Everton 0 - 2 Arsenal

For much of the Premier League era Evertonians have usually been able to count on Arsenal to underscore just how far apart these two one-time peers in England’s top flight have become. It looked, briefly, as though under Roberto Martinez the days of routine humblings by Arsene Wenger’s enterprising outfit were gone but today’s 2-0 defeat at the Londoners’ hands came as another bitter reminder of Everton’s inferiority.

In the aftermath of his side’s eighth home defeat this season Martinez described this game as “a one-off”. In terms of an inexplicably abject Everton display he might be right, but there was nothing unique about the result that the Goodison “faithful" — a label getting more and more stretched the longer this forgettable waste of league campaign wears on — had to swallow as they filed out of the Grand Old Lady at the end. 

Memories of the cruel 3-2 defeat to West Ham in the last league game at Goodison and the loss to West Brom before that, results also described as flukes by Martinez, were still raw for fans before kick-off who have had their support “rewarded" with a number of painful reverses in recent weeks.

The worsening statistics, trotted out on social media by frustrated supporters become more and more damning of the manager and his team with every game. Everton under Martinez have won just four home matches since beating Manchester United in their their final win at Goodison in 2014-15. Three of those have come against the teams currently occupying the relegation places; the fourth was a potentially catalytic win over a Chelsea side that was in the middle of self destruction.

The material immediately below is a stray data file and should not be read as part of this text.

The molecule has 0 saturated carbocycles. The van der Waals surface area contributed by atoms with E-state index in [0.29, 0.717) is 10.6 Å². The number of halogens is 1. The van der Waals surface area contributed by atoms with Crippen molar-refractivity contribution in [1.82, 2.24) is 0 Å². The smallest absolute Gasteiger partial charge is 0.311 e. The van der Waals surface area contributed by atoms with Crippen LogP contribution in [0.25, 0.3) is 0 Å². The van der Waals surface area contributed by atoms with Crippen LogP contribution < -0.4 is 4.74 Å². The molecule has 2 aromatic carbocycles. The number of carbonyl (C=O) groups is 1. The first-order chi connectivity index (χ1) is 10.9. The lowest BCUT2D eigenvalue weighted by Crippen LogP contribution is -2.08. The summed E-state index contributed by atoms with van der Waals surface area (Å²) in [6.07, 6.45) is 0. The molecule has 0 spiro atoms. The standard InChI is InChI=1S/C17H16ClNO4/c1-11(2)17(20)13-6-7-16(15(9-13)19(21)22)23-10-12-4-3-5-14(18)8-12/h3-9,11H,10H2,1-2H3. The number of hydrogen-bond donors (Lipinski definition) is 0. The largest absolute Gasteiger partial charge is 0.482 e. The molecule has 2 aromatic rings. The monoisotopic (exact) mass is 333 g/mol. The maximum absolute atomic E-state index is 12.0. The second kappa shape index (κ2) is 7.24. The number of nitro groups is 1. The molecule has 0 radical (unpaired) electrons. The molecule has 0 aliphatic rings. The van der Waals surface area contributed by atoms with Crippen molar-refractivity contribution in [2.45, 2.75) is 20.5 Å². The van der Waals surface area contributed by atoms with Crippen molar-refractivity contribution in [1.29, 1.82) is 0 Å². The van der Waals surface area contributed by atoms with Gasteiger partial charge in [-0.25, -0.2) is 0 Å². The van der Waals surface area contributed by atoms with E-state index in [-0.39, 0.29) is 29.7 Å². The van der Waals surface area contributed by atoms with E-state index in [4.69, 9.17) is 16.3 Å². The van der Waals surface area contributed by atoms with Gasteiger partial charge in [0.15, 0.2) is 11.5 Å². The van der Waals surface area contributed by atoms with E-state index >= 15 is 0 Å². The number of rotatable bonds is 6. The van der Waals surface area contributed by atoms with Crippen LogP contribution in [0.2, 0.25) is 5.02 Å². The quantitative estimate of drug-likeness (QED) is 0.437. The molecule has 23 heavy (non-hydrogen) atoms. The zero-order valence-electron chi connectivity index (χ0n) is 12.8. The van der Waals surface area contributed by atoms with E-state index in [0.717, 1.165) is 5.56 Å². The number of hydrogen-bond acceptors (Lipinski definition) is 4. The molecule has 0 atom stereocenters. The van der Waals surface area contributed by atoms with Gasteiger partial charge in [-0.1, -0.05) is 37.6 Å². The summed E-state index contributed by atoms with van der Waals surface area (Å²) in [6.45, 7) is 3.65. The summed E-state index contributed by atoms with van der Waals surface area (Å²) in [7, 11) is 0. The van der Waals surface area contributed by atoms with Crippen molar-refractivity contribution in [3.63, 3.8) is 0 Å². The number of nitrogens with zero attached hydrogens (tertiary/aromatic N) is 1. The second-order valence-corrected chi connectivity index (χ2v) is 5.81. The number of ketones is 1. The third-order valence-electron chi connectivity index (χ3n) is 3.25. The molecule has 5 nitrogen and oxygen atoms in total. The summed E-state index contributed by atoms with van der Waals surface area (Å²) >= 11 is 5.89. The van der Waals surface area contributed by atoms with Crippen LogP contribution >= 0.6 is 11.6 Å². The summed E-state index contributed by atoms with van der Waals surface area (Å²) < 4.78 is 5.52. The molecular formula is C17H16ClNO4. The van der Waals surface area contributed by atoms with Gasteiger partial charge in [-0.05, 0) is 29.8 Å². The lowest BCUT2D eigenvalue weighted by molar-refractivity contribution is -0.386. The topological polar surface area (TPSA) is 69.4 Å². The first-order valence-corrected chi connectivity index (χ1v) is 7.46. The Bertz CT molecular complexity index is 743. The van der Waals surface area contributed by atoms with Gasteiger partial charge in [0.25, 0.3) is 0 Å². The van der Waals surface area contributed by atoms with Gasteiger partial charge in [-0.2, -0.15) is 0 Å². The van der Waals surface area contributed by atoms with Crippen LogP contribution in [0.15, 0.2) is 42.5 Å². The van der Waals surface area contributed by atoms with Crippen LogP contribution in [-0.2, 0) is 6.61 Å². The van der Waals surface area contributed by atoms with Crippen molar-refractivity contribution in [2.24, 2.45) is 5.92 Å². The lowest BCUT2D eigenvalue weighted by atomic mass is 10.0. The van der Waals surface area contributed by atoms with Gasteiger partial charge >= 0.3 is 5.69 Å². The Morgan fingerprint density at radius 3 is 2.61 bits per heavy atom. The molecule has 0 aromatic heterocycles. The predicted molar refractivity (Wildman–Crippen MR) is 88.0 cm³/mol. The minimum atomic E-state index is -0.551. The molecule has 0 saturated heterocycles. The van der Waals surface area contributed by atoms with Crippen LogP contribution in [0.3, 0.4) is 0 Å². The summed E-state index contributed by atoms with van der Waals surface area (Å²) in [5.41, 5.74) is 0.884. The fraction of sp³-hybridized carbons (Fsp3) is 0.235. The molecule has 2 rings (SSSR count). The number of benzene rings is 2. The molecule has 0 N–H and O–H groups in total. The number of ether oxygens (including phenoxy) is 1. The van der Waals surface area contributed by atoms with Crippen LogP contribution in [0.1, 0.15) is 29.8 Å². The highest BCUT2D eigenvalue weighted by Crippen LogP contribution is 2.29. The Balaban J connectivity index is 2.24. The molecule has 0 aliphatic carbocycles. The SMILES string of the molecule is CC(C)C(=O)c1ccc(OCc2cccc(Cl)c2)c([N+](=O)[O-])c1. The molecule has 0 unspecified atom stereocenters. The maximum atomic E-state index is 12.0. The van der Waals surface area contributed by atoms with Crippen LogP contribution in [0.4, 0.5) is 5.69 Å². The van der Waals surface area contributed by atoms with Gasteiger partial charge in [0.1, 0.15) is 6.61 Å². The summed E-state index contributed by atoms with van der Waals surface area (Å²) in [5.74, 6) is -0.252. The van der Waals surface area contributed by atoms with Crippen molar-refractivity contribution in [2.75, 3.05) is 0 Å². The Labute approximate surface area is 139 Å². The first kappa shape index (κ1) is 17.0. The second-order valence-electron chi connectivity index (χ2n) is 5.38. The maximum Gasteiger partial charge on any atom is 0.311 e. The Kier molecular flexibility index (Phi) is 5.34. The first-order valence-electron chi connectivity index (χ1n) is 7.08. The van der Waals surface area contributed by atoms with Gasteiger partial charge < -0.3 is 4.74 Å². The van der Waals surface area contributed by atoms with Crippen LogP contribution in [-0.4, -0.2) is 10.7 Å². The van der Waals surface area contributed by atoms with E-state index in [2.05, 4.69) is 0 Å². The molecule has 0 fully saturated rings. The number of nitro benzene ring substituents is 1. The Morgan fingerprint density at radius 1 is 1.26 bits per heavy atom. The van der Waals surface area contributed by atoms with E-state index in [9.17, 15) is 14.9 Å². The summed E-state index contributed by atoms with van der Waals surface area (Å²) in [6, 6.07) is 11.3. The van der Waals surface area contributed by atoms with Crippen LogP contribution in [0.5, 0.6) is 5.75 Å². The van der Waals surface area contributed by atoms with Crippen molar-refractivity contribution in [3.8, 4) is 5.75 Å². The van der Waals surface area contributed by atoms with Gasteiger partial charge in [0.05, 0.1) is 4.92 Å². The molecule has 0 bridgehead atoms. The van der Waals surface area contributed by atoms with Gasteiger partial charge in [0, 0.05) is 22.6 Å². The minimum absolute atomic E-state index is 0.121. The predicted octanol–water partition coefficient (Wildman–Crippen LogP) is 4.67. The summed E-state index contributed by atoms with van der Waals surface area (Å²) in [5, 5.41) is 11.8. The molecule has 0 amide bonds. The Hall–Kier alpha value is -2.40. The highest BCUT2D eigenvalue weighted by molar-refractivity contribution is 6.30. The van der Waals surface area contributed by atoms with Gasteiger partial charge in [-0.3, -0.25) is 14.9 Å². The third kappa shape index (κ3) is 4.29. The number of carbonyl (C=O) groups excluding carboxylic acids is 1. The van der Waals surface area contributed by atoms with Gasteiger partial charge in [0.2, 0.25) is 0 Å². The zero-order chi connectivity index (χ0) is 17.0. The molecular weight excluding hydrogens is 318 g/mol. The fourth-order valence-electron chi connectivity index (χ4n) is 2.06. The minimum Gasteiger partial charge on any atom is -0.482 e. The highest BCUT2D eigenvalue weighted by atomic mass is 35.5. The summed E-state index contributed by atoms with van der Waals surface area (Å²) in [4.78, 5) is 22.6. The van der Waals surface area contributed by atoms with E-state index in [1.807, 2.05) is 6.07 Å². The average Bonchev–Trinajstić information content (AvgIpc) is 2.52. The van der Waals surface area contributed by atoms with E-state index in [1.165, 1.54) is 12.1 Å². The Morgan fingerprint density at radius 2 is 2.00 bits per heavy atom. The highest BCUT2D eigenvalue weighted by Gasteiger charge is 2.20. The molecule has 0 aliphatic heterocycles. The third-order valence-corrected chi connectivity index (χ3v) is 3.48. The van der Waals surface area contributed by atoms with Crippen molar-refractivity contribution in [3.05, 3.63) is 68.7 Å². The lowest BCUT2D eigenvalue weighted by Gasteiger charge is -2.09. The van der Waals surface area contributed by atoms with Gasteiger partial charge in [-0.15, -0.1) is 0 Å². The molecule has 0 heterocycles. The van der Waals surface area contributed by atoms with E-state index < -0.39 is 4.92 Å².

They’ve lost eight at home — Martinez's predecessor only oversaw that many Premier League losses in his last three years in charge combined.  Just 16 points have been won from a total of 48 possible since they kicked off the campaign with an annoying 2-2 draw against Watford. Unless they win all three remaining home games, Everton under the Catalan will set a club record, set in 1888/89 and equalled in 1957-58, for lowest points won on home turf in a season (when adjusted for three points a win).

With every setback in front of his team’s own supporters, Martinez insists that his team is “very close to being a winning team” and yet today, despite the wind from a truly uplifting FA Cup Quarter Final win last weekend in their sails, they proved just how far off their stated goals they are under the current regime.

Arsenal came to Merseyside on the back of successive cup defeats that left them with just a faltering title chase to revive. Having had to travel back from Barcelona in midweek, they should have betrayed some fatigue or flatness in their performance following their travels but they played with a verve, quickness and vigour that Everton, with a week’s rest behind them, simply couldn’t match.